Life Sciences Research for Lifelong Health


Ageing is probably the biggest challenge to healthcare systems in the first world, and the focus of major scientific initiatives. Ageing is normally viewed as a slow, inevitable decline in fitness, but the reality is more complex. It remains unclear why closely related organisms age at different rates, and why diet and lifestyle have such potent effects on longevity. The identification of mutations which extend healthy lifespan in a variety of organisms shows that there is a strong genetic component to ageing, but the interplay between genetic and environmental factors which appears to govern ageing remains mysterious.

Yeast is a widely used model system for ageing; this experimentally tractable model organism has an ageing process with remarkable similarities to higher eukaryotes.

We are using yeast to define genetic and environments contributions to ageing, and the transcriptional and phenotypic outcomes of these contributions.

We have refined existing methods to purify and characterise ageing cells and are constructing reference transcriptomes and epigenomes during ageing.

Our preliminary data suggests that ageing even in simple unicellular eukaryotes is a far more complex process than currently believed, encompassing a mixture of regulated and unavoidable changes.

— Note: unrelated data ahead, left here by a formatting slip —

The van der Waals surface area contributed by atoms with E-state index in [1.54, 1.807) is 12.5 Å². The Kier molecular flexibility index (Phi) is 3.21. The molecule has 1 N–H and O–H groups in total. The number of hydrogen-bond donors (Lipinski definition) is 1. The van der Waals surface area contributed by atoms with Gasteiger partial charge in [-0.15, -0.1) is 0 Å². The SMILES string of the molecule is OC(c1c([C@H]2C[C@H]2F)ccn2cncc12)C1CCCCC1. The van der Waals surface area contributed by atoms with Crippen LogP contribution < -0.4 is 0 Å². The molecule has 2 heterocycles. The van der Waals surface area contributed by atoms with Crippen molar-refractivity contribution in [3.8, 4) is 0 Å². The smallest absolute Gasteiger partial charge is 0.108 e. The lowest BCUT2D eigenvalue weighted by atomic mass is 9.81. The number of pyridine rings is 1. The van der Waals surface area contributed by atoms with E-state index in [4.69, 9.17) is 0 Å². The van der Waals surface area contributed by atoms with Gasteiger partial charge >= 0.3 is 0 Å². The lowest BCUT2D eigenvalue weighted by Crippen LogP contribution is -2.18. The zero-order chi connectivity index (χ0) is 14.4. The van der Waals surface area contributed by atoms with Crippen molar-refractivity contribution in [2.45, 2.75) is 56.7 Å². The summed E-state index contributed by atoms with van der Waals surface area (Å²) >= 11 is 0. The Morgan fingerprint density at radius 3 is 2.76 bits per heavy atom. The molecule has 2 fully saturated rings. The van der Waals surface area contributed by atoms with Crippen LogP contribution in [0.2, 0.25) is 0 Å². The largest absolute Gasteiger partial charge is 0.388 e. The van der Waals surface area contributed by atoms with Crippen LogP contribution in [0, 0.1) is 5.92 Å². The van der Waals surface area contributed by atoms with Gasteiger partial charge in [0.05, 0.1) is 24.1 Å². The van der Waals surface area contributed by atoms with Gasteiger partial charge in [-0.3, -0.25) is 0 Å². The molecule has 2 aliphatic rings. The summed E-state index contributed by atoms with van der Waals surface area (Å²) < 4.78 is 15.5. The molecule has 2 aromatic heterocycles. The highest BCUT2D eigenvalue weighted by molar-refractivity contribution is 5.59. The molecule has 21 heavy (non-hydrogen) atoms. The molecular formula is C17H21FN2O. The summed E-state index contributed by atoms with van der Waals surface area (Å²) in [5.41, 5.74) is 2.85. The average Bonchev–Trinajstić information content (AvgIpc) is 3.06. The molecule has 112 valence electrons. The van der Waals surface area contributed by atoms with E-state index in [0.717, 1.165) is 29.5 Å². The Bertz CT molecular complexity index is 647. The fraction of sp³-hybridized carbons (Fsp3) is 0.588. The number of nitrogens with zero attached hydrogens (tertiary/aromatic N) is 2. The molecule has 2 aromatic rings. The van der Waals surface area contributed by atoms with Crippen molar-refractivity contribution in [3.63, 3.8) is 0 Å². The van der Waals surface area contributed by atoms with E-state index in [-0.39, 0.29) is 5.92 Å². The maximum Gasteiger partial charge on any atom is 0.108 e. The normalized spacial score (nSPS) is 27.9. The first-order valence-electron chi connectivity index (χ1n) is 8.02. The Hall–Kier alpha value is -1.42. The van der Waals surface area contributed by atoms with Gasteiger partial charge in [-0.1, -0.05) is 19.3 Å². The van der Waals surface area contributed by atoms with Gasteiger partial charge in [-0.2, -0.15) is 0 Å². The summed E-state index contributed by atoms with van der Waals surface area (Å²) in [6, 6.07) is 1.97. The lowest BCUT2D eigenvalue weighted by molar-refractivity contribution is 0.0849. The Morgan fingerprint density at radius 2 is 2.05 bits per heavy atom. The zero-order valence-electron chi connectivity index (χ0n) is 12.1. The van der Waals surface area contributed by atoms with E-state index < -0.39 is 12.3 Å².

Detangling this mixture of pathways is a critical aim, and understanding how the individual pathways can be modulated by diet and drugs is of particular interest.
We are also trying to understand how ageing affects microorganisms. This esoteric-sounding question is important as many of the biochemical pathways known to influence longevity evolved in our unicellular ancestors. We suspect that ageing does not cause an inevitable decline in fitness of microorganisms as it does in higher eukaryotes.

If so, then these ancient biochemical pathways evolved to control ageing for other purposes, and to understand how to manipulate the complex networks underlying ageing, it would be very helpful to understand what these pathways evolved to do.

We have found that ageing actually enhances the ability of yeast to capitalise on environmental changes, showing that pathways which alter the rate of ageing will also impact the robustness of an organism to environmental fluctuation. This idea is encapsulated in out ACTIVE hypothesis of ageing (Ageing Cells Thrive In Variable Environments).

This hypothesis provides a framework for understanding how individual cells respond to ageing, based on the assumption that ageing in higher eukaryotes represents the sum of many different changes occurring in different cell types and cannot necessarily be addressed as a single process.